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“I am trying to scare you, and I hope it is working.”

People laughed, then nodded in recognition at the idea presented by one speaker Friday morning at a Cybersecurity conference presented by the North Bay Business Journal and co-hosted by Exchange Bank.

Lou Archbold, senior consultant for the Verizon Threat Research Advisory Center, said cybercrime continues to require constant diligence and investment or business will pay a price, one which can be paid to the hackers who will find ways to compromise computer systems.

“Someone out there has my social security number and date of birth, and I guarantee you someone has yours,” said Archbold, who joined several speakers, including an FBI cybercrime expert, a partner in a firm which “stress tests” company security systems and a network engineer for a Santa Rosa IT firm, at the Santa Rosa event.

Archbold’s team responds to hacks and other attacks on business. His advice was be vigilant and have policies in place or pay a price.

“For example, are you tracking what people print? If someone prints a list of customers or a price list and walks out your door, is there a trail, a log showing what has been printed and by whom?”

Archbold said there’s a data challenge almost everywhere.

“There’s the large insurance company in which a hacker paid a cleaning crew member to plug a thumb drive in and download from the CEO’s computer. We came in and swept the CEO’s computer, then found downloads from other executives as well.”

Even seeming courtesy can be problematic. It might be easy enough for someone to copy an employee badge with an access code and get into a facility, but sometimes it is an even easier to follow someone into the building.

Archbold said he tried that and got in the door of a client’s company. “I found the second floor training room with computers, and on the white board was user name and password information. I got on to the computer and downloaded material and passed it on to the CEO,” he said. “I enjoyed that one.”

Employees, like those who open emails containing malware which can then allow hackers access to a company’s computer data, are a problem as well.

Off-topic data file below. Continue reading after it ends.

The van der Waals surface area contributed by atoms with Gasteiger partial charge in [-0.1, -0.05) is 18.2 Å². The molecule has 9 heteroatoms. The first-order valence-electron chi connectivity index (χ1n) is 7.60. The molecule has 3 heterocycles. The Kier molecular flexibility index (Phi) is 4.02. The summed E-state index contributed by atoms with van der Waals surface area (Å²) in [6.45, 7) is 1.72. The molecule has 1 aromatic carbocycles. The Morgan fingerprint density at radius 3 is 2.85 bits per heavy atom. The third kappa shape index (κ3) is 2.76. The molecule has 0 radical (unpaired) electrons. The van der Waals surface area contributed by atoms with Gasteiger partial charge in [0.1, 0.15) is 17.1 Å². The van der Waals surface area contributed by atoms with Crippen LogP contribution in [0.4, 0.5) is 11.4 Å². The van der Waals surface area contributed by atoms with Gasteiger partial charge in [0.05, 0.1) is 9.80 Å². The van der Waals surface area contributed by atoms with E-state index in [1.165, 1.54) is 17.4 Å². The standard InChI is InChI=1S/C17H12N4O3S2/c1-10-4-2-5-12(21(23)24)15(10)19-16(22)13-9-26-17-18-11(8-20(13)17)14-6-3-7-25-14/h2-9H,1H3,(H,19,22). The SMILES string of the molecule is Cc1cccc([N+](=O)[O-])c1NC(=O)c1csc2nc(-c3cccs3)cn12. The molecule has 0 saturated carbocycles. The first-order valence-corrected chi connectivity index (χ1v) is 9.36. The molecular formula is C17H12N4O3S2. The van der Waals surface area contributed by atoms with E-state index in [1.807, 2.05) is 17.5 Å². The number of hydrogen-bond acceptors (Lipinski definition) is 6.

For example, someone might secure the logo of a vendor. A company receives an official looking email advising the company has changed banks, asking the company to begin sending payments to new bank routing number, siphoning off money until the fraud is discovered.

“Train your employees,” he said. “Do a phishing campaign on your own people and see who clicks and opens those emails.”

Get those people into training, he added. “And if an employee gets one of those emails and reports it, give them a reward, like a gas card. Word will get around.”

David Trepp, a partner in IT Assurance, BPM, who is involved in testing for hacking vulnerabilities, said the costs of not addressing security is more than just paying someone to fix it. There’s the cost of legal problems related to data breaches.

As an example, on TTE, Uber is paying $148 million to settle claims over the ride-hailing company’s cover-up of a data breach in 2016, when hackers stole personal information of some 25 million customers and drivers in the U.S.

Businesses face “plenty of regulatory obligations” to handle and prevent data breaches. Many appoint someone to the role of information security officer who had direct reporting responsibilities to the CEO.

From being careful about opening emails to complying with restrictive policies, “info security can make everyones job more difficult so you are never going to see it start in the rank and file.”

“Business leaders worry about bottom line and these are things that are expensive and slow down the business.”

If they do not heed the warning, “then just add them to the list of people (or companies) we know are going to be breached.”

Eric Haugen, a senior network engineer with KLH Consulting in Santa Rosa, said “the days of installing a firewall and calling your company secure are long gone.” Companies need to make policies which make it clear how to report a security concern and even how to protect data by using privacy screen on monitors to restrict looking over one’s shoulder in the office.

He added keeping current on patches for security system, even on websites and having practices of requiring changing passwords ever 30 to 90 days are critical.

Dave Minami,special agent on cybercrime at the FBI’s San Francisco office, said top threats for cybercrime are “business email compromise”—someone compromises business data and can then arrange to transfer funds.

Just one such 2015 attack led to the loss of $17.2 million by an Omaha-based company. “Bank robbers don’t rob banks anymore,” he stated, “they hide behind their computer screens and cover their digital tracks.”

Such wire transfers can sometimes be thwarted if companies contact the FBI which can then work internationally or domestically.

Any company must first contact their financial institution, as well as the FBI, and file a complaint with ic3.gov, he said.

International recovery by this “financial kill chain” process amounted to $331 million between 2014 and May 2018; domestically, the amount was $100 million (February through June 2018).

“Your money or your data” is the other business threat. It is ransomware. Gaining access to company’s data, the criminals encrypt that data. To get it back, businesses must pay up.

Damages have skyrocketed from the crime, from $325 million in 2015 to $5 billion paid globally in 2017.